Using hashtag activism to change policies: #RIPAmina

Content Warning: Discussion of sexual violence and rape

This is my final blog post on hashtag activism. So far, we have explored how hashtag activism facilitates the promotion of important days of recognition and the tactics’ role in centering the voices of survivors. Today, I will look at how hashtag activism has been used to change policies.

Our collective move toward online engagement has taken place in innumerable ways and fields of work - particularly during the COVID-19 pandemic. This has included advocacy for social justice issues. I promised in this final blog post on hashtag activism that I would share a campaign from Morocco. I learned about the #RIPAmina campaign through the New Tactics online tactics database.  

This tactic from Morocco highlights a sixteen-day Twitter campaign “We Are All Amina Filali” with the hashtag #RIPAmina. This campaign began in 2012 and was led by women's rights leaders in Morocco. The campaign aimed to raise awareness about the tragic suicide of sixteen-year-old Amina Filali. Amina was only 15 when she was raped. The existing Moroccan criminal law (article 475) stated that raping an underage child is punishable by imprisonment. However, the penal code adds that sexual assault charges can be dropped if the perpetrator marries the survivor. Amina’s and her attacker’s families agreed on this “solution” and she was forced to marry her rapist. Many women’s rights activists in the country had long raised concerns about this law because it capitalizes on the shame and stigma of rape that victims and their families experience. By marrying the victim to the perpetrator, the families of the survivor protect their “honor”.

The #RIPAmina campaign received extensive media coverage and caught global attention. People around the world denounced the law and demanded justice and legal reform. Domestic activists used the hashtag to petition for the criminalization of child marriage, collecting more than 750,000 signatures in an online petition to deliver to Morocco’s parliament. They worked to protect underage girls from violence via the #RIPAmina campaign.

As the hashtag campaign gained traction, it exposed the Moroccan government’s complicity in such gender discrimination. This culminated in January 2014 when the Moroccan parliament amended the loophole that exempted rapists from punishment if they married the victim. The prison time was established to be between five to ten years, marking enhanced strictness from the parliament and the government towards sexual abuse and rape of minors. If you’d like to learn more about this campaign, here is the New Tactics summary.

The results of hashtag activism are contingent on their reach and long-term sustainability. Examples such as #RIPAmina make me hopeful for the potential of hashtag activism. At the same time, using a hashtag to display one’s knowledge about the world is not enough and can lead to performative activism. Creating, liking and sharing hashtags and resources on social media should be motivated by inclusivity, active participation and a desire to learn and do better. 

Concerns that the usage of hashtags might be disingenuous are valid. Some supporters are not willing to take the next steps of action needed. I noted in my previous blog post that online activism can also run into issues of sustainability, being co-opted and/or diverting attention from core issues. I am concerned about the possibility of well-meaning hashtag campaigns being co-opted to spread misinformation and/or divert attention from the core issue. This is true even in offline conversations about women’s rights. I have lost count of the times that someone has said, “but what about men’s rights?” in important discussions of women’s safety and lives. Gender rights are for everyone and need everyone’s support, particularly from those who maintain the status quo.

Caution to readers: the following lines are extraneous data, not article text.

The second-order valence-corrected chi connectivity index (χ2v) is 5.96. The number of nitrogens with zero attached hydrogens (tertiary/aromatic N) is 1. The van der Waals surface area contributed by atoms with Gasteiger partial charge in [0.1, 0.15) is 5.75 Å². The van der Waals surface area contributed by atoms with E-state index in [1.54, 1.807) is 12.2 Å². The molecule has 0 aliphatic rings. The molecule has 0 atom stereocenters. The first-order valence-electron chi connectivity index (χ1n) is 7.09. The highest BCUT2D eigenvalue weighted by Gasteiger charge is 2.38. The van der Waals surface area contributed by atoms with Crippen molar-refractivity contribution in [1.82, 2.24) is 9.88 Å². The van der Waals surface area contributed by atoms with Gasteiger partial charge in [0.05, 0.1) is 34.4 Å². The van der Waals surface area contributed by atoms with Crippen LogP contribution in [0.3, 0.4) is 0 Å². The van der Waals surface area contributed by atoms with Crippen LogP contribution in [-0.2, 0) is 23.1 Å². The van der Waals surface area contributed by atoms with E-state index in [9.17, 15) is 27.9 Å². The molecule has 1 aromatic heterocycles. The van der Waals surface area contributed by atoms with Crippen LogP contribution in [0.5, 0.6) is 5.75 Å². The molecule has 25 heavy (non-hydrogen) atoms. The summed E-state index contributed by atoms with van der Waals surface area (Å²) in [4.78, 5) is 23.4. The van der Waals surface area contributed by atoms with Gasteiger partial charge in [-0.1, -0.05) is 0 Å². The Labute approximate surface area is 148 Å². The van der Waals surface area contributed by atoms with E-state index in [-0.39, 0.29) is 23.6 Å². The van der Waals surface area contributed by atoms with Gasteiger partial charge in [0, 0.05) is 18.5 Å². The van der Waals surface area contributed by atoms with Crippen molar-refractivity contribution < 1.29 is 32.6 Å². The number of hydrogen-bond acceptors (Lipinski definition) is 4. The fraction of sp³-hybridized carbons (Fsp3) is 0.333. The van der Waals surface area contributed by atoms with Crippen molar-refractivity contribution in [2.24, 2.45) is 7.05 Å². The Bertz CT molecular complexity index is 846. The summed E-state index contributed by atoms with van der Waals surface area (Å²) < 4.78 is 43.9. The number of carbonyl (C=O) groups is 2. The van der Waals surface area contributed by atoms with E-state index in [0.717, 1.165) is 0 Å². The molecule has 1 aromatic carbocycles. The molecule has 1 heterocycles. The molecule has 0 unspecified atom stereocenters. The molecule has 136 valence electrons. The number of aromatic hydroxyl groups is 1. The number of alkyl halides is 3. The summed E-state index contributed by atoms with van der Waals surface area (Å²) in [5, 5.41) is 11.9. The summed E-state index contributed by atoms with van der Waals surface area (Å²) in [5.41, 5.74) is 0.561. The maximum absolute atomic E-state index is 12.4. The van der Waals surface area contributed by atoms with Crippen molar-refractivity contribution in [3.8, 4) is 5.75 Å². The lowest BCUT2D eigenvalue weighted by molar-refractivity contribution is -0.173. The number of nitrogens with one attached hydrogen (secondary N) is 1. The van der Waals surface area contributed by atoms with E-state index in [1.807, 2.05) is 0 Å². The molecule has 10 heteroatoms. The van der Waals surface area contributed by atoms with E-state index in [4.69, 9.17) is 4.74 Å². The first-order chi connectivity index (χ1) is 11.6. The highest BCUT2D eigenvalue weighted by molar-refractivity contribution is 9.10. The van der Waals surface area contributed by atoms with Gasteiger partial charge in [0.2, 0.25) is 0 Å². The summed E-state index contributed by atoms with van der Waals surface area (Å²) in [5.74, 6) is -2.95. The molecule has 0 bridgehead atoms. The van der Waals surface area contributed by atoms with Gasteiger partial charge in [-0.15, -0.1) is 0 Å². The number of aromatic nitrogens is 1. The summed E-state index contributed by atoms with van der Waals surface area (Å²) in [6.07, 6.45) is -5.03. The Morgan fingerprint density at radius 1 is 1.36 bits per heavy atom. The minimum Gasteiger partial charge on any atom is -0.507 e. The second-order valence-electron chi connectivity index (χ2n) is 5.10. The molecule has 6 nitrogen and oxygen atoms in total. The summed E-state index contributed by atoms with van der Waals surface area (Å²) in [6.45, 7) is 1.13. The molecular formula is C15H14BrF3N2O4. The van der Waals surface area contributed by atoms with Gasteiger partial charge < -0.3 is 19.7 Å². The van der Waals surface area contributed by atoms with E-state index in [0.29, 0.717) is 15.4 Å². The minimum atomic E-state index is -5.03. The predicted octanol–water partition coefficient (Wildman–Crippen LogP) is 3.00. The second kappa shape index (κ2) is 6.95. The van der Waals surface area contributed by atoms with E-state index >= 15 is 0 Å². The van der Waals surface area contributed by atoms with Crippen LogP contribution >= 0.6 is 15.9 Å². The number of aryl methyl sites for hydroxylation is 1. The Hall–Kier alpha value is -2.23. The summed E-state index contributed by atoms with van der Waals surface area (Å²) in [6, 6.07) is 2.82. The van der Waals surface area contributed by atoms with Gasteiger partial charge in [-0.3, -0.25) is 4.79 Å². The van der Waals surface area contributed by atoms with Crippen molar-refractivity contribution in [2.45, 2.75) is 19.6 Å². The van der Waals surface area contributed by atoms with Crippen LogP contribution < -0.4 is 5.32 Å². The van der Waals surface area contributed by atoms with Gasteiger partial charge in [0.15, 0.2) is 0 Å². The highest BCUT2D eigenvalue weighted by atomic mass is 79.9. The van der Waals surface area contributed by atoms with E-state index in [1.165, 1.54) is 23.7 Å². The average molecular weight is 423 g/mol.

And yet, activists are not in the dark about internet activism criticism. Most activists recognize their campaigns may be impacted by the short-lived nature of online activism, especially when it does not transfer into on-the-ground action. Consequently, many activists diversify their tactics to not rely on one method. In other words, they are utilizing various kinds of tactics with varying aims; different tactics are effective against different targets. Simultaneously, many activists hope that hashtags can mobilize people to affect real-world policies and attitudes. What are the elusive ingredients needed to make a lasting legacy of activism? This will be a constant question. 

The shortcomings of hashtag activism that I have outlined serve as a good reminder of the need to always diversify our advocacy tactics. Diversifying our tactics helps us to innovate. This can even broaden the horizons of hashtag activism itself by using hashtags to mobilize people to affect real-world change. In the #RIPAmina case, local activists held sit-ins in Larache (where the court responsible for Amina's case is located) and in front of the Moroccan Parliament. They held signs and chanted slogans like “the law killed me” and “we are all Amina”. The hashtag attracted attention to the issue and in combination with the online petition and on-ground action, ultimately changed a national policy in Morocco.

At its very core, hashtag activism has a reserve of potential for human rights advocacy and mobilization such that it leaves a lasting legacy. 

Change takes place one person at a time. You never know when one re-share or like can reach the attention of someone with the power and capacity to make a difference. Internet activism is dependent on going viral. So, if all you can do is reshare a Tweet or an Instagram post, there is value in that action and I encourage you to do so. We can collectively work towards change and healing online and offline.

By Dipakshi Sarma, New Tactics in Human Rights intern